Project description:Melanoma cell lines were genotyped to evaluate copy number differences between nodular melanoma (NM) and superficial spreading melanoma (SSM). Cell lines were also evaluated for copy number alterations in the SKP2/p27 axis. Affymetrix SNP arrays were performed according to manufacturer's instructions using DNA extracted from 18 melanoma cell lines and 4 melanocyte controls. Affymetrix SNP6.0 Array data for melanoma cell lines Copy number analysis of Affymetrix SNP 6.0 arrays was performed on 18 melanoma cell lines including 2 primary superficial spreading melanoma, 2 primary nodular melanoma, 2 metastatic nodular melanoma, and 12 metastatic cell lines. Four melanocyte control lines were also evaluated including 2 immortalized melanocyte cell lines (Hermes 1 and 2B) and 2 normal melanocyte lines cultured from neonatal foreskin (HEM-N and HEM-LP) that were used to construct the baseline for copy number analysis.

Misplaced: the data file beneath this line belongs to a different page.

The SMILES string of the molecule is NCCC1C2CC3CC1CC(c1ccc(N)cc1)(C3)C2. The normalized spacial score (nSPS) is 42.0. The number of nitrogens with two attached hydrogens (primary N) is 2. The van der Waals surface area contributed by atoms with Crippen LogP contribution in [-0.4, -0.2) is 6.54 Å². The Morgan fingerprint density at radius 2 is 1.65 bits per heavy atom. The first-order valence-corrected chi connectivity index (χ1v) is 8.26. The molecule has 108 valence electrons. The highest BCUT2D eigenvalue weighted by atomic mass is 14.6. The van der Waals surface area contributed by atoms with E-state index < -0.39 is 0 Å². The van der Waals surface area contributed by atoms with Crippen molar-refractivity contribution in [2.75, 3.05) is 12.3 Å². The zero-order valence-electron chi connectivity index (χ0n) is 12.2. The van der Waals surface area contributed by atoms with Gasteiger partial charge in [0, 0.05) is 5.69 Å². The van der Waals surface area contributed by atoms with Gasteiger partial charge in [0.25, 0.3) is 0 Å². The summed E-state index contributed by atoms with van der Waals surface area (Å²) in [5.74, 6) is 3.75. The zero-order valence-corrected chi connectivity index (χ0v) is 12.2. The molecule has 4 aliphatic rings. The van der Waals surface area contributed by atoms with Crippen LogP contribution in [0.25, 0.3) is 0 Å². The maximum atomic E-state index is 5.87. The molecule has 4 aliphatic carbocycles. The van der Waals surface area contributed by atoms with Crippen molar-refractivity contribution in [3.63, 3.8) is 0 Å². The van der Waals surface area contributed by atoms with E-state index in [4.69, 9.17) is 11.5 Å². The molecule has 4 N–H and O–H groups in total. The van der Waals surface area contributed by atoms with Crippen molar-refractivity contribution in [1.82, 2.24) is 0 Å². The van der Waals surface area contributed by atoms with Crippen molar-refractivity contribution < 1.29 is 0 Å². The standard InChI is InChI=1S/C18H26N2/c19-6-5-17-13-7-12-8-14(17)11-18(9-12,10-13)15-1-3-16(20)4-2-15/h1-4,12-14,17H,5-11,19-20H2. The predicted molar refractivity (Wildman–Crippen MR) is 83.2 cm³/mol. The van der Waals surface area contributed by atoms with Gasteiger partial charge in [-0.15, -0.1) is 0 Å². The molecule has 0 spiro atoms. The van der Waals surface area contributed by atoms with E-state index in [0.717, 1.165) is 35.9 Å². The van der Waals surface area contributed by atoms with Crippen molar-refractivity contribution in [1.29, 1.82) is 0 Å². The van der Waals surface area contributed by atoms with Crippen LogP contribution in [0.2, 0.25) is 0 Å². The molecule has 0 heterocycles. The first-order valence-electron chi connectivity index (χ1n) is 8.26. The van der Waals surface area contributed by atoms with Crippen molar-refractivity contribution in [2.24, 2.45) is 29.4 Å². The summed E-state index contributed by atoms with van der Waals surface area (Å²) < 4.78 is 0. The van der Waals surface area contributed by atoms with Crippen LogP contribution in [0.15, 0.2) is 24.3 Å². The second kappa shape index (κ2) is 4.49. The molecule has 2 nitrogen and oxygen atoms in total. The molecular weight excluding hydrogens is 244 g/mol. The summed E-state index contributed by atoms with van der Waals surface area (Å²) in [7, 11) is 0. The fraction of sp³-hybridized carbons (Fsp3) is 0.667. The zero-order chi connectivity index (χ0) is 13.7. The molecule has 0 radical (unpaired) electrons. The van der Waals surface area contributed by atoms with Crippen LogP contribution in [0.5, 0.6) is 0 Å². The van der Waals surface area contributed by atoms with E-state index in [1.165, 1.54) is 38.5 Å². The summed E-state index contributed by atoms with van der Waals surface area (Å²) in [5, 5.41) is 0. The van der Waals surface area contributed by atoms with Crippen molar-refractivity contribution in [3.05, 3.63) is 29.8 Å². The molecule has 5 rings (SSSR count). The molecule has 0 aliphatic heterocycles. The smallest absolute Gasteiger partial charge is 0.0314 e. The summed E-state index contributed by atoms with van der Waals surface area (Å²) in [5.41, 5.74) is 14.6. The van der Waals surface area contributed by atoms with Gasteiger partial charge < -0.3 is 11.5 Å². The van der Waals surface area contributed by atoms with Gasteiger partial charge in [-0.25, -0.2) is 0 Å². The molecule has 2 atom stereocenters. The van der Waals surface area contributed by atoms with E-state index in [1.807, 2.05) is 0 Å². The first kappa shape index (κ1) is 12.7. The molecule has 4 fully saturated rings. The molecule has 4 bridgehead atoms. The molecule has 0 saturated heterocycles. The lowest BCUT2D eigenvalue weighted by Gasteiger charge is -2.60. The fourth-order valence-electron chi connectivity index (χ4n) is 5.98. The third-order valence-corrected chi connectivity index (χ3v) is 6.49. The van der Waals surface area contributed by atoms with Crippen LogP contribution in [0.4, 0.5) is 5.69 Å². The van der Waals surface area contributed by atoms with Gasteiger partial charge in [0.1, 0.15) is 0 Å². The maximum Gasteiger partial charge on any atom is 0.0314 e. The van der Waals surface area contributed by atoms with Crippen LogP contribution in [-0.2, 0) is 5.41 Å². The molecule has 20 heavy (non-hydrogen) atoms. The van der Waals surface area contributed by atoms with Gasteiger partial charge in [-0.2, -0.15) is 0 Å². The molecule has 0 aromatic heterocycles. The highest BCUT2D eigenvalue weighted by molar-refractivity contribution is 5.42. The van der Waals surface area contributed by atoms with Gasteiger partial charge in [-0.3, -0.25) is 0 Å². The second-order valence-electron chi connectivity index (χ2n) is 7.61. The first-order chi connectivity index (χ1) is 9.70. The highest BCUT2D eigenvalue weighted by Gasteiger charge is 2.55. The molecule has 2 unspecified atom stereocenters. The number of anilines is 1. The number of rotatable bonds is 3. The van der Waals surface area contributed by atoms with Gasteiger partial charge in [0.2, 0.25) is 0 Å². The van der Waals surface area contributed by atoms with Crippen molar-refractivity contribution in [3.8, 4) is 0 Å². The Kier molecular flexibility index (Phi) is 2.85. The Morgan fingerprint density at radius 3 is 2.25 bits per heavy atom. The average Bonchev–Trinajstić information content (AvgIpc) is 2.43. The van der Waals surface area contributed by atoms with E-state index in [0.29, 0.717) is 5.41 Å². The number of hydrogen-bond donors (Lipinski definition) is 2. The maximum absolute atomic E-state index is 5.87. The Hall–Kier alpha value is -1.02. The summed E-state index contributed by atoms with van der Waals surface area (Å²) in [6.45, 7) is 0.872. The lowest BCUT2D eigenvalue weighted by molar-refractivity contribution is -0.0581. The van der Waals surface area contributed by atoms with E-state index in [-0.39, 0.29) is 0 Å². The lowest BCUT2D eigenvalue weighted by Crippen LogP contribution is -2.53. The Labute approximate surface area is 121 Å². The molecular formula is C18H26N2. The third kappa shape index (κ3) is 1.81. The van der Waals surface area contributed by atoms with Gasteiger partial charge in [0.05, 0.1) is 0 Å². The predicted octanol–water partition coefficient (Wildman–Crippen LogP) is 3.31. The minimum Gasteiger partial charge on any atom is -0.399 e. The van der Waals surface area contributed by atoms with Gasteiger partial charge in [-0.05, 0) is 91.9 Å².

Project description:Circulating tumor cells (CTCs) are critical in the development of distant organ tumor metastasis, and are associated with advanced cancer stage and poor patient outcome. Here, we present the first genome-wide nucleotide-level characterization of CTCs. Our single-nucleotide polymorphism (SNP) analysis in patients with melanoma involved: 1) global comparative genomic analysis of CTCs and matched regional metastases, 2) identification of key genomic aberrations in CTCs, 3) verification of these target genes in aggressive distant tumor metastases, and 4) evidence of selective expression and functional consequence of CTC-associated genes in melanomas. We report 131 aberrant loci in CTCs that are potentially pro-metastatic, and show that such expression of a 5-marker gene panel (CSMD2, CNTNAP5, FLJ14051, ADAM6, TRPM2) in melanomas confers prognostic utility. Successful treatment of melanoma requires understanding of the metastatic process and identification of patients with tumors most likely to develop aggressive metastatic disease. Melanomas are heterogeneous, and CTCs have long been recognized as vehicles for cancer spread, representing particularly aggressive tumor clones that can evolve into successful clinical metastases. Elucidation of genomic aberrations in CTCs will aid in the development of prognostic biomarkers and therapeutic strategies to target CTCs to prevent or control distant cancer spread. This study provides the first detailed genomic confirmation of the close relation between CTCs and tumor metastases, and illustrates how CTCs can be utilized as a novel approach and rational source for identification of pro-metastatic genes in cancer research. Three individual patient cohorts were utilized in the study. CNV and LOH loci were evaluated initially in metastatic melanoma patients (n=13) in a discovery cohort. SNP loci that harbored CNV/LOH in CTCs were then separately verified for: (a) presence in distant organ metastasis (AJCC Stage IV melanoma) (n=27), and (b) relevance to prognosis in regional melanoma metastasis (AJCC Stage III melanoma) (n=35). The first discovery patient cohort group was utilized for capture of CTCs, and consisted of peripheral blood mononuclear cell (PBMC) and tumor specimens from metastatic melanoma patients (n=13). CTC-related loci were verified in a second cohort of patients with Stage IV distant organ metastases (n=27), including 15 brain, 4 lung, and 8 gastrointestinal (bowel, liver) metastases. The third patient cohort consisted of early passage (<12) established melanoma cell lines derived from 35 regional melanoma metastases (Stage III) for evaluation of the prognostic utility of the CTC-associated aberrant loci.